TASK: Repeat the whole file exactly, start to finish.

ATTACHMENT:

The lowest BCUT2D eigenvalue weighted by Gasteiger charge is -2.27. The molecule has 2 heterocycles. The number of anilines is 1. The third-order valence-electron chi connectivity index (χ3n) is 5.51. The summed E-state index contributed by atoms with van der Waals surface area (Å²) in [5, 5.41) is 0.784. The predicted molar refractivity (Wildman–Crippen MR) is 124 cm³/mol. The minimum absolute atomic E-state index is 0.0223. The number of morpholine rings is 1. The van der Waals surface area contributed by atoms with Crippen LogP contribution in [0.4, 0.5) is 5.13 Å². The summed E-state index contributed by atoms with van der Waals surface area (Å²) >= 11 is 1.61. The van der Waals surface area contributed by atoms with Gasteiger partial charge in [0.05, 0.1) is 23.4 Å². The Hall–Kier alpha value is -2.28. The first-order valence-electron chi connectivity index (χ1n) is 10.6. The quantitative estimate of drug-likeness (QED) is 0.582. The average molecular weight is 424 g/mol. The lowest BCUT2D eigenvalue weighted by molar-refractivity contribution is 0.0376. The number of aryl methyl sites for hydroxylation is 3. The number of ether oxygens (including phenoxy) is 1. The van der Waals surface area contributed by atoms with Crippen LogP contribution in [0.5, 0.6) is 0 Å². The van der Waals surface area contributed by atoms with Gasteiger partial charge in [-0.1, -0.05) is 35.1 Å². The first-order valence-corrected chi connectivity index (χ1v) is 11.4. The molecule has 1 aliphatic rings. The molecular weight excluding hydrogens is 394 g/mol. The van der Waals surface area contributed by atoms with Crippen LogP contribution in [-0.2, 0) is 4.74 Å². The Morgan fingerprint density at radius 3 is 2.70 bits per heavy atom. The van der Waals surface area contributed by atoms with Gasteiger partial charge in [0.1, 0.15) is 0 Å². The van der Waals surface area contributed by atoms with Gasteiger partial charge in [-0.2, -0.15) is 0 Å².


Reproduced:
The lowest BCUT2D eigenvalue weighted by Gasteiger charge is -2.27. The molecule has 2 heterocycles. The number of anilines is 1. The third-order valence-electron chi connectivity index (χ3n) is 5.51. The summed E-state index contributed by atoms with van der Waals surface area (Å²) in [5, 5.41) is 0.784. The predicted molar refractivity (Wildman–Crippen MR) is 124 cm³/mol. The minimum absolute atomic E-state index is 0.0223. The number of morpholine rings is 1. The van der Waals surface area contributed by atoms with Crippen LogP contribution in [0.4, 0.5) is 5.13 Å². The summed E-state index contributed by atoms with van der Waals surface area (Å²) >= 11 is 1.61. The van der Waals surface area contributed by atoms with Gasteiger partial charge in [0.05, 0.1) is 23.4 Å². The Hall–Kier alpha value is -2.28. The first-order valence-electron chi connectivity index (χ1n) is 10.6. The quantitative estimate of drug-likeness (QED) is 0.582. The average molecular weight is 424 g/mol. The lowest BCUT2D eigenvalue weighted by molar-refractivity contribution is 0.0376. The number of aryl methyl sites for hydroxylation is 3. The number of ether oxygens (including phenoxy) is 1. The van der Waals surface area contributed by atoms with Crippen LogP contribution in [0.5, 0.6) is 0 Å². The van der Waals surface area contributed by atoms with Gasteiger partial charge in [-0.1, -0.05) is 35.1 Å². The first-order valence-corrected chi connectivity index (χ1v) is 11.4. The molecule has 1 aliphatic rings. The molecular weight excluding hydrogens is 394 g/mol. The van der Waals surface area contributed by atoms with Crippen LogP contribution in [-0.2, 0) is 4.74 Å². The Morgan fingerprint density at radius 3 is 2.70 bits per heavy atom. The van der Waals surface area contributed by atoms with Gasteiger partial charge in [0.1, 0.15) is 0 Å². The van der Waals surface area contributed by atoms with Gasteiger partial charge in [-0.2, -0.15) is 0 Å².